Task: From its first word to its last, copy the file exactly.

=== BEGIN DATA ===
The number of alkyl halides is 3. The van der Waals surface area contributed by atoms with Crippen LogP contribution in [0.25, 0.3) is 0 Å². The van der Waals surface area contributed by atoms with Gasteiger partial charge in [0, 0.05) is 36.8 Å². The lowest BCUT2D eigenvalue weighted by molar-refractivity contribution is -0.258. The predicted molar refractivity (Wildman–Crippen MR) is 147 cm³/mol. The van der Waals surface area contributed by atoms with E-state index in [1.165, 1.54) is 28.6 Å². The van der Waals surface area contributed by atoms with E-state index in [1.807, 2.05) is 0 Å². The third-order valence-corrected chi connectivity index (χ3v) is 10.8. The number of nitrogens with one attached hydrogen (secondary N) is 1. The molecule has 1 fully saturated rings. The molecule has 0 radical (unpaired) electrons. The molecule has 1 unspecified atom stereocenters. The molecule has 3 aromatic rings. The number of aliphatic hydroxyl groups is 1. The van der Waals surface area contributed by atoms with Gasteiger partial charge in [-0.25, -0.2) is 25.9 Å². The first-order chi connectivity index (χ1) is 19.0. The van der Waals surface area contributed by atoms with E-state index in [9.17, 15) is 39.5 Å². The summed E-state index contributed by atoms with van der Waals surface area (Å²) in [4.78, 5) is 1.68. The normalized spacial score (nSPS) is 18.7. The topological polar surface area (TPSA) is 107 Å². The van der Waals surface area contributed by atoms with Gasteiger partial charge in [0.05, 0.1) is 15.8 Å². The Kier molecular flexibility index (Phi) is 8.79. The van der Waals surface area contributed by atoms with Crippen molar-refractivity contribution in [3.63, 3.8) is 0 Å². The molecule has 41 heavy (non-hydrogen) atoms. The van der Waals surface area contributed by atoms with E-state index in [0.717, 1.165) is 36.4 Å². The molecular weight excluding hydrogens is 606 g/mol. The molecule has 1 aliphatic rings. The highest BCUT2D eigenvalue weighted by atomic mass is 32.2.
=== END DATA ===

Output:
The number of alkyl halides is 3. The van der Waals surface area contributed by atoms with Crippen LogP contribution in [0.25, 0.3) is 0 Å². The van der Waals surface area contributed by atoms with Gasteiger partial charge in [0, 0.05) is 36.8 Å². The lowest BCUT2D eigenvalue weighted by molar-refractivity contribution is -0.258. The predicted molar refractivity (Wildman–Crippen MR) is 147 cm³/mol. The van der Waals surface area contributed by atoms with E-state index in [1.165, 1.54) is 28.6 Å². The van der Waals surface area contributed by atoms with E-state index in [1.807, 2.05) is 0 Å². The third-order valence-corrected chi connectivity index (χ3v) is 10.8. The number of nitrogens with one attached hydrogen (secondary N) is 1. The molecule has 1 fully saturated rings. The molecule has 0 radical (unpaired) electrons. The molecule has 1 unspecified atom stereocenters. The molecule has 3 aromatic rings. The number of aliphatic hydroxyl groups is 1. The van der Waals surface area contributed by atoms with Gasteiger partial charge in [-0.25, -0.2) is 25.9 Å². The first-order chi connectivity index (χ1) is 19.0. The van der Waals surface area contributed by atoms with E-state index in [9.17, 15) is 39.5 Å². The summed E-state index contributed by atoms with van der Waals surface area (Å²) in [4.78, 5) is 1.68. The normalized spacial score (nSPS) is 18.7. The topological polar surface area (TPSA) is 107 Å². The van der Waals surface area contributed by atoms with Gasteiger partial charge in [0.05, 0.1) is 15.8 Å². The Kier molecular flexibility index (Phi) is 8.79. The van der Waals surface area contributed by atoms with Crippen molar-refractivity contribution in [3.63, 3.8) is 0 Å². The molecule has 41 heavy (non-hydrogen) atoms. The van der Waals surface area contributed by atoms with E-state index in [0.717, 1.165) is 36.4 Å². The molecular weight excluding hydrogens is 606 g/mol. The molecule has 1 aliphatic rings. The highest BCUT2D eigenvalue weighted by atomic mass is 32.2.